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World War II Wiki
World War II Wiki

The rate insignia of a Pharmacist's Mate, First Class.

During World War II, the United States Navy maintained a pay grade system similar to that of Navies around the world. Based on a structured system of three enlisted pay grades, four non-commissioned officer pay grades, two warrant officer pay grades, and ten officer pay grades, the title of the individual sailor changes depending on their rating and speciality. While across the board, enlisted and non-commissioned officer pay rates are designated as seamen, petty officers, and chief petty officers, their actual titles vary. Examples include Bosun's Mate, Pharmacist's Mate, Gunner's Mate, Machinist's Mate, etc.

Accordingly, the insignia of each rating changes depending rate, with a variety of rating symbols corresponding to each speciality. 


Rank Insignia

The primary means of rank, rating, and experience identification in the United States Navy during World War II was dependent on uniform and rank insignia found on the upper arm and the cuffs. While Seamen and Petty Officers wore the typical white fatigue cap and rig, the Chief Petty Officer's uniform was nearly identicle to the Navy officer's uniform, with the exception of a special cap emblem and his rank insiginia.[1] In the chart shown below, each rank insignia denotes a Boatswain, or Bosun, by displaying its rating device between the perched eagle and the chevrons. 

The Navy separated personnel between the executive branch, which was charged with operating ships, and the line branch, which was the corps branch. If in the corps branch, the petty officer would wear their insignia on the left sleeve, and if in the executive branch, the right sleeve. While the standard color of the sailor's chevrons and service stripes are red, through twelve-years of no bad conduct warranting judicial review or court martial, one could earn the right to display gold insignia. Red or gold embroidered insignia would be worn on black cloth on winter uniforms, and black embroidered insignia would be worn on white cloth on summer uniforms. Non-commissioned officers could also earn the right to display service stripes on their cuff. Each stripe denotes four-years of service.

Unlike Petty Officer's, Seaman's rank insignia was placed lower on the cuff with no sleeve insignia, although Service Stripes could be earned.  Random note: the eagle, a symbol for not only the Americans, but also to the Germans and Italians in some form appears on all naval rank insignia from petty officer third class up.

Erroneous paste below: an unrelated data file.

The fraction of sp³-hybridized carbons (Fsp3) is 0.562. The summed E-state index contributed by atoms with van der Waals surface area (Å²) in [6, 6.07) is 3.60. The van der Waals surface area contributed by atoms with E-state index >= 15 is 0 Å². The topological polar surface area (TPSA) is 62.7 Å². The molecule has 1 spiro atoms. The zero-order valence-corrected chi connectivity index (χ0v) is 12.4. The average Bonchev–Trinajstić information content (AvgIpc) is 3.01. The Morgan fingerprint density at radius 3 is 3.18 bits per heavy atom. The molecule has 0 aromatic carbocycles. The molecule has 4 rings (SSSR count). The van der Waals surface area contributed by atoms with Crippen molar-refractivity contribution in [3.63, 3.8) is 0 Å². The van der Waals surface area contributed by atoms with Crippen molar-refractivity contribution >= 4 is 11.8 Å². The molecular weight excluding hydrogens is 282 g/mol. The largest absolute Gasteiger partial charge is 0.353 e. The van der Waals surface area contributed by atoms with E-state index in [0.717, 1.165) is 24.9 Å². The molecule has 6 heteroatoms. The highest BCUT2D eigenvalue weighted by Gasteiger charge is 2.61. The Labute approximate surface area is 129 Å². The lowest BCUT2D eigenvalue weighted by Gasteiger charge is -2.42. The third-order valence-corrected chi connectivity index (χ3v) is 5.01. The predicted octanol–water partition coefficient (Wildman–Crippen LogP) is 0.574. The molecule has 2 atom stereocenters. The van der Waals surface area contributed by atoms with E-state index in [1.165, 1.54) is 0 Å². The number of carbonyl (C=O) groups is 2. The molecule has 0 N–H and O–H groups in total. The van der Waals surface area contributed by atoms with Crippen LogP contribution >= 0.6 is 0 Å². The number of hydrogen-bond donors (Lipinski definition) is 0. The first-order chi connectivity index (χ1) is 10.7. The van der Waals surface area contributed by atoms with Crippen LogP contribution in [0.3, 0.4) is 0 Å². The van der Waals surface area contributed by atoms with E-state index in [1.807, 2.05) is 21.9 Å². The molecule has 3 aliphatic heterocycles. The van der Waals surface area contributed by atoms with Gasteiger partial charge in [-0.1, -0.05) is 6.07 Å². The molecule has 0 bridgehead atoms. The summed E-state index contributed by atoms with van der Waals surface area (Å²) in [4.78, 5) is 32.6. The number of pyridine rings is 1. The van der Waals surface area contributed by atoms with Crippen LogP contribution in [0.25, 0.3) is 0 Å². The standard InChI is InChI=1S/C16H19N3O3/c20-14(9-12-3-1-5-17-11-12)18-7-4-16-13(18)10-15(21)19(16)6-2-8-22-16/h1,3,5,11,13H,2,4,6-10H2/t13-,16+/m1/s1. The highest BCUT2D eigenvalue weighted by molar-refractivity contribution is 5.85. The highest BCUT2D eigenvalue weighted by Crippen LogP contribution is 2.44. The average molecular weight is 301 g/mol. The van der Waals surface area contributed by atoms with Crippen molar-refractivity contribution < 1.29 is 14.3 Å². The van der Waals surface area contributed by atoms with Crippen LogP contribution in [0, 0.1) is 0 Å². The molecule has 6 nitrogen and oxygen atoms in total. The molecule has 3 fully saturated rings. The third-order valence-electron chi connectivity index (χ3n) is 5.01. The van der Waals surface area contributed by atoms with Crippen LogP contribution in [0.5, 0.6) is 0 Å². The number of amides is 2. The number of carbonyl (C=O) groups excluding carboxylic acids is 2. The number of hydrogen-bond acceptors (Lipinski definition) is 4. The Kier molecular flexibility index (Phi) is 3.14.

Rating Title Sleeve Insignia Cuff Insignia Pay Grade
Apprentice Seaman
Seaman, Second Class
Seaman, First Class
Petty Officer, Third Class Petty Officer 3rd Class.png
Petty Officer, Second Class Petty Officer 2nd Class.png
Petty Officer, First Class Petty Officer 4th Class.png
Chief Petty Officer Chief Petty Officer.png 1, 1A

Pay Grade

Established in 1942, the United States Navy had a set system of salary for its enlisted men. This system was based on the class or rating of the sailor. In addition to the standard salary, the awards of the Medal of Honor, Distinguished Service Medal, Distinguished Flying Cross, or the Navy Cross granted the recipient an additional $2.00 per month. After one year of service, a $35.00 clothing allowance was granted to be paid in quarterly installments of $8.75. Sailors stationed in unfurnished quarters, depending on their station, were granted an additional $2.75 to $5.00 per day. For three years of service, the base pay of the sailor increased by 3%.[2] The baseline pay scale is as follows:

Grade Monthly Salary Class or Rating
1 $138 Chief Petty Officer, Permanent Appointment
1A $126 Chief Petty Officer, Acting Appointment
2 $114 Petty Officer, First Class
3 $96 Petty Officer, Second Class
4 $78 Petty Officer, Third Class
5 $66 Seaman, First Class
6 $54 Seaman, Second Class
7 $50 Apprentice Seaman


The United States Navy, as it does currently, maintained a system of ratings depending on the sailor's skills, abilities, and responsibilities. Each rating has its own device which is worn on the sleeve insignia for Petty Officers, and on the cuff and shoulder insignia for corps officers.

Rating Rating Badge Responsibility
Aerographer Make weather observations.
Airship Rigger Know the control and mooring of airships, and meteorology.
Apprentice Seaman

Know naval drill duties, tie knots, and stand watch.

Commissioned Officers

Rank Insignia

Officer Insignia images and pay grades from Navy Mil Website[3]

Rating Title Collar Insignia Shoulder Insignia Cuff Insignia Pay Grade
Ensign Ensclr.gif Ens-sb.gif Ens-sl.gif O-1
Lieutenant Junior Grade Ltjgclr.gif Ltjg-sb.gif Ltjg-sl.gif O-2
Lieutenant Lt-col.gif Lt-sb.gif Lt-sl.gif O-3
Lieutenant Commander Lcdrclr.gif Lcdr-sb.gif Lcdr-sl.gif O-4
Commander Cdr-clr.gif Cdr-sb.gif Cdr-sl.gif O-5
Captain Captclr.gif Capt-sb.gif Capt-sl.gif O-6
Rear Admiral (Lower Half) Radmlclr.gif Radml-sb.gif Radml-sl.gif O-7
Rear Admiral Upper Half) Radm-clr.gif Radm-sb.gif Radm-sl.gif O-8
Vice Admiral Vadm-clr.gif Vadm-sb.gif Vadm-sl.gif O-9
Admiral Adm-clr.gif Adm-sb.gif Adm-sl.gif O-10
Fleet Admiral
Established December 1944 [4] and reserved for war time use only.[3]
Fadm-clr.gif Fadm-sb.gif Fadm-sl.gif O-11


  1. Andrew Mollo: The Armed Forces of World War II. Orbis, London 1981, ISBN 978-0517544785, p. 155-156.
  3. 3.0 3.1 Navy Mil Website
  4. McMurtrie, Francis E. (Editor) Jane's Fighting Ships of World War 2. Tiger Books International. ISBN 0517679639 Page 254